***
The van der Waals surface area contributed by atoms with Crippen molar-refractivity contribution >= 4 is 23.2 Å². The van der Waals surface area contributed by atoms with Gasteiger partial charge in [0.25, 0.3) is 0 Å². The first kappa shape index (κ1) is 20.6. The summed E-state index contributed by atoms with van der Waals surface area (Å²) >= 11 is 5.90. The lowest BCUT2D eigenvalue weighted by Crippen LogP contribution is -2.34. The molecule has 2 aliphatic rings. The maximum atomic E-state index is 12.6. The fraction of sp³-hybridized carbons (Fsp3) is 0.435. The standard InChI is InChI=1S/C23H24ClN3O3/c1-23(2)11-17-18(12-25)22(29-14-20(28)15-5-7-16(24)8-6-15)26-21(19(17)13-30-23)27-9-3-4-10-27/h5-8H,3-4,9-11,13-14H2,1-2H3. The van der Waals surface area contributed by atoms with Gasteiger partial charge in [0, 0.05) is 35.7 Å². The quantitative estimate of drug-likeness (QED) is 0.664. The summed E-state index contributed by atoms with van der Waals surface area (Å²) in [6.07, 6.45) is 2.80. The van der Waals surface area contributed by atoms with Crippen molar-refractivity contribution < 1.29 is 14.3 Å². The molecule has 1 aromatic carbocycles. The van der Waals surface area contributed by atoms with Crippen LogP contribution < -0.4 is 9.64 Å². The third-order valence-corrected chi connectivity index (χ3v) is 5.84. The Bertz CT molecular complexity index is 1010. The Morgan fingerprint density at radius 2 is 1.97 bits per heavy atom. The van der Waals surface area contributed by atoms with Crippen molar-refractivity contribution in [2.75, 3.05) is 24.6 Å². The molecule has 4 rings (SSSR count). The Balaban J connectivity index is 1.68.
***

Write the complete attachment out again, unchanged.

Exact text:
The van der Waals surface area contributed by atoms with Crippen molar-refractivity contribution >= 4 is 23.2 Å². The van der Waals surface area contributed by atoms with Gasteiger partial charge in [0.25, 0.3) is 0 Å². The first kappa shape index (κ1) is 20.6. The summed E-state index contributed by atoms with van der Waals surface area (Å²) >= 11 is 5.90. The lowest BCUT2D eigenvalue weighted by Crippen LogP contribution is -2.34. The molecule has 2 aliphatic rings. The maximum atomic E-state index is 12.6. The fraction of sp³-hybridized carbons (Fsp3) is 0.435. The standard InChI is InChI=1S/C23H24ClN3O3/c1-23(2)11-17-18(12-25)22(29-14-20(28)15-5-7-16(24)8-6-15)26-21(19(17)13-30-23)27-9-3-4-10-27/h5-8H,3-4,9-11,13-14H2,1-2H3. The van der Waals surface area contributed by atoms with Gasteiger partial charge in [0, 0.05) is 35.7 Å². The quantitative estimate of drug-likeness (QED) is 0.664. The summed E-state index contributed by atoms with van der Waals surface area (Å²) in [6.07, 6.45) is 2.80. The van der Waals surface area contributed by atoms with Crippen molar-refractivity contribution < 1.29 is 14.3 Å². The molecule has 1 aromatic carbocycles. The van der Waals surface area contributed by atoms with Crippen LogP contribution < -0.4 is 9.64 Å². The third-order valence-corrected chi connectivity index (χ3v) is 5.84. The Bertz CT molecular complexity index is 1010. The Morgan fingerprint density at radius 2 is 1.97 bits per heavy atom. The van der Waals surface area contributed by atoms with Crippen molar-refractivity contribution in [2.75, 3.05) is 24.6 Å². The molecule has 4 rings (SSSR count). The Balaban J connectivity index is 1.68.